What role does the church play, if any, to twenty-something Catholics in the United States?

This was the question that a group of Catholic thinkers, writers, pastors, lay ministers, and other church leaders attempted to answer this weekend at a conference held at Fordham University called, Lost? Twenty-Somethings and the Catholic Church.  

The conference began with a panel of academics offering statistics on young adults and the church, trends that can easily be seen in many parishes across the country. Young adult Catholics aren’t going to Mass in sizable numbers, and when asked, fewer than ever before identify as Catholic. Panelists then sought to explain why so many young adults are leaving the church and offer ideas as to what might be done to stop the trend.

The Lost? website will post transcripts and video soon, but in the meantime, some items worth noting:

  • The church should avoid the temptation to become a political power player. Surveys repeatedly demonstrate that young adults are turned off from the church when it appears to be shilling for a particular political party. Minor gains in policy may come at a huge cost: losing a generation of Catholics from both sides of the political spectrum.
  • Race and ethnicity remain sensitive and critical challenges for the Catholic Church, especially with the rapidly growing Latino population. Young Latinos are taught a sense of ownership and belonging in their parishes that is not fostered and developed in traditionally Euro-centric parishes. As a result, these young adults sometimes leave the church altogether when their talents are underutilized in mixed parishes.
  • The split between church leaders and young adults on issues of gender and sexuality is growing. Young people are more likely to support same-sex marriage and female ordination than their older counterparts and the hierarchy, and many cite these issues as reasons they don’t feel at home in the church. Young adults won’t support any institution where they feel that any group of people is not fully welcome and included.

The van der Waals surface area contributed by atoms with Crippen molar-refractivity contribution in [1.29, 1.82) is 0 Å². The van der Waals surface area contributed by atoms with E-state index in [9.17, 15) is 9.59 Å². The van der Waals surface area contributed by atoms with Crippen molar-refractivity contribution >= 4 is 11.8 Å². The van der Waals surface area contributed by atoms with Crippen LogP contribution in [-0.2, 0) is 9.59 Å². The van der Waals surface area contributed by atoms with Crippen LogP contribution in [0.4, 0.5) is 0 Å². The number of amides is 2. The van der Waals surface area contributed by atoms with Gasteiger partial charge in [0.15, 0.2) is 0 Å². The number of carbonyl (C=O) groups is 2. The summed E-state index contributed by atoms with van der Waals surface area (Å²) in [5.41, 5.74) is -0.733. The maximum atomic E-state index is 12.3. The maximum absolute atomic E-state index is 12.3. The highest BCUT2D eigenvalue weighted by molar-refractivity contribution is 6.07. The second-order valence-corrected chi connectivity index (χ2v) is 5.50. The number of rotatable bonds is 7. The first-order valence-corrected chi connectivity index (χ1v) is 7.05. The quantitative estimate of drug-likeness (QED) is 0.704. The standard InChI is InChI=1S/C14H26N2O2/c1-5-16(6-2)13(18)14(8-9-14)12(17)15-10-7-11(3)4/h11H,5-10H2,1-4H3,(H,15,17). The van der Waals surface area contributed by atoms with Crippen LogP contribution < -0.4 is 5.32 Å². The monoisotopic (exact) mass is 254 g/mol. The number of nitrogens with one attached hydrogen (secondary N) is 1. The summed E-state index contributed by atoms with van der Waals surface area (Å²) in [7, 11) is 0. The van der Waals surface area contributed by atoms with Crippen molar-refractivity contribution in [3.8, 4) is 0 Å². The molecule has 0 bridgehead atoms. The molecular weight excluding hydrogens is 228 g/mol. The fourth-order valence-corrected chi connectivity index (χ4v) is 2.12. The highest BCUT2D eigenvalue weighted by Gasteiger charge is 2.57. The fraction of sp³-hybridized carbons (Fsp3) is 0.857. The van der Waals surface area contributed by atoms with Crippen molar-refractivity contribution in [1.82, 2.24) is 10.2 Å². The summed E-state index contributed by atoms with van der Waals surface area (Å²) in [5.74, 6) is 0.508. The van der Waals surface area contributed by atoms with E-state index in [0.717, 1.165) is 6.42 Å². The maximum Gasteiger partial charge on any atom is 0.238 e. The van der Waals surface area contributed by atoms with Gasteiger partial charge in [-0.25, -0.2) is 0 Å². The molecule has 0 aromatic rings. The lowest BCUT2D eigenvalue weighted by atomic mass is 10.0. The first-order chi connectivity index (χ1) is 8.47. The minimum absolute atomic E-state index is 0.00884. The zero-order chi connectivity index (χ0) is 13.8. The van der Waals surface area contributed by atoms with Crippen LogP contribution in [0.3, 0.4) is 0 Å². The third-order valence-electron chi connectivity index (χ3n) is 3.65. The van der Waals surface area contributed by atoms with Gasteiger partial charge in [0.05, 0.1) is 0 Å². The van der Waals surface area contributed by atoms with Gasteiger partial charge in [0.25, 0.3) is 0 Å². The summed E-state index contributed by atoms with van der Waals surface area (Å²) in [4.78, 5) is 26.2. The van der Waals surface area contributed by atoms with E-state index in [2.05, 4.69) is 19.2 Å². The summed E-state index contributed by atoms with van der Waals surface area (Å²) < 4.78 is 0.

There were many reasons to lose hope, but there were also some bright spots. For all the stats about why young adults loathe and leave the church, some twenty-somethings still participated in the audience. The examples of why some leave the church were answered with stories of why some stay. And while some of the conversation was disheartening and morose, some was full of energy and enthusiasm for the future (America's Jim Martin moderated an excellent panel that offered many concrete ideas to keep young adult Catholics in the church).

The challenges to make the faith and the church relevant and important to the next generation of Catholics are great, but perhaps not quite insurmountable. The conference itself is testimony that some church leaders are excited and eager to begin a conversation, and that in itself is hopeful. But even if a place is set, will disaffected and ambivalent twenty-somethings take their places at the table? Are church leaders speaking the right language, and if not, are they willing to learn a new vocabulary? Is the church marketing its unique value proposition to young adults in a clear and compelling manner? That is, what does the church offer young adults that they cannot get elsewhere?

There were few answers to these questions, and even fewer young voices to offer thoughtful analysis and opinion, but they were being asked, which is a welcomed start. The church is running out of time to retain this maturing generation, and by extension, future generations. For the church to lose the talent, energy, inspiration, and imagination of young adults would be scandalous, but all’s not lost. Yet.

Comments

Anonymous | 1/31/2011 - 12:19pm
Last comment on this: this is not a white vs. latino vs. asian issue.

I live in the SouthWest and the latino kids that I see at the parishes are just a poorly taught on the faith as the white kids - there may be more of a sense of community to some degree, but it still does not fortify them against the relativistic/anti-Christian popular culture.

ron chandonia | 1/31/2011 - 9:34am
It seems this conference discovered what its organizers hoped to find.  If these are the principal reasons for the disaffection of young adult Catholics, particularly reason #3, then 20-somethngs ought to be flocking to Episcopal churches.  Father Cutie's followers notwithstanding, I don't see such a trend.
Anonymous | 1/31/2011 - 7:51am
*Correction to my previous post: it's Colleen Carroll Campbell, not the other way around.